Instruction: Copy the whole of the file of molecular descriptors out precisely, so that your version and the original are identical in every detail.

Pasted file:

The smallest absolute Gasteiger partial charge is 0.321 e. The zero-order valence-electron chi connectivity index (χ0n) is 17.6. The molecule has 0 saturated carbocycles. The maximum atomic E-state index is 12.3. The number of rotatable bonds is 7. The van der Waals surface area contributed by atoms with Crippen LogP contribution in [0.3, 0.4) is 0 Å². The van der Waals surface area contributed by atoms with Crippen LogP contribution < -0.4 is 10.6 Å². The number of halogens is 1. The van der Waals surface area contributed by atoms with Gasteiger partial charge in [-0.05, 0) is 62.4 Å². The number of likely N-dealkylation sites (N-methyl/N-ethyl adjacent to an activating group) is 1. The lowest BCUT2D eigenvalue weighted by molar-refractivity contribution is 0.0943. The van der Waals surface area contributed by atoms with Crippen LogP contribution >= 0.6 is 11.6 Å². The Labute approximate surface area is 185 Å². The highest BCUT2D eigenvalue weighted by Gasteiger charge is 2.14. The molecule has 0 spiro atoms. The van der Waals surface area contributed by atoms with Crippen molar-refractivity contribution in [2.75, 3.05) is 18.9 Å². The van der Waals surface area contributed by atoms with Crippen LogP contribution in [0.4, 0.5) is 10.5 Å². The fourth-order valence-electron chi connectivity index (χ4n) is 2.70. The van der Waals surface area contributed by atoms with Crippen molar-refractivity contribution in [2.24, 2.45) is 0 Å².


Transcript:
The smallest absolute Gasteiger partial charge is 0.321 e. The zero-order valence-electron chi connectivity index (χ0n) is 17.6. The molecule has 0 saturated carbocycles. The maximum atomic E-state index is 12.3. The number of rotatable bonds is 7. The van der Waals surface area contributed by atoms with Crippen LogP contribution in [0.3, 0.4) is 0 Å². The van der Waals surface area contributed by atoms with Crippen LogP contribution < -0.4 is 10.6 Å². The number of halogens is 1. The van der Waals surface area contributed by atoms with Gasteiger partial charge in [-0.05, 0) is 62.4 Å². The number of likely N-dealkylation sites (N-methyl/N-ethyl adjacent to an activating group) is 1. The lowest BCUT2D eigenvalue weighted by molar-refractivity contribution is 0.0943. The van der Waals surface area contributed by atoms with Crippen LogP contribution >= 0.6 is 11.6 Å². The Labute approximate surface area is 185 Å². The highest BCUT2D eigenvalue weighted by Gasteiger charge is 2.14. The molecule has 0 spiro atoms. The van der Waals surface area contributed by atoms with Crippen molar-refractivity contribution in [2.75, 3.05) is 18.9 Å². The van der Waals surface area contributed by atoms with Crippen LogP contribution in [0.4, 0.5) is 10.5 Å². The fourth-order valence-electron chi connectivity index (χ4n) is 2.70. The van der Waals surface area contributed by atoms with Crippen molar-refractivity contribution in [2.24, 2.45) is 0 Å².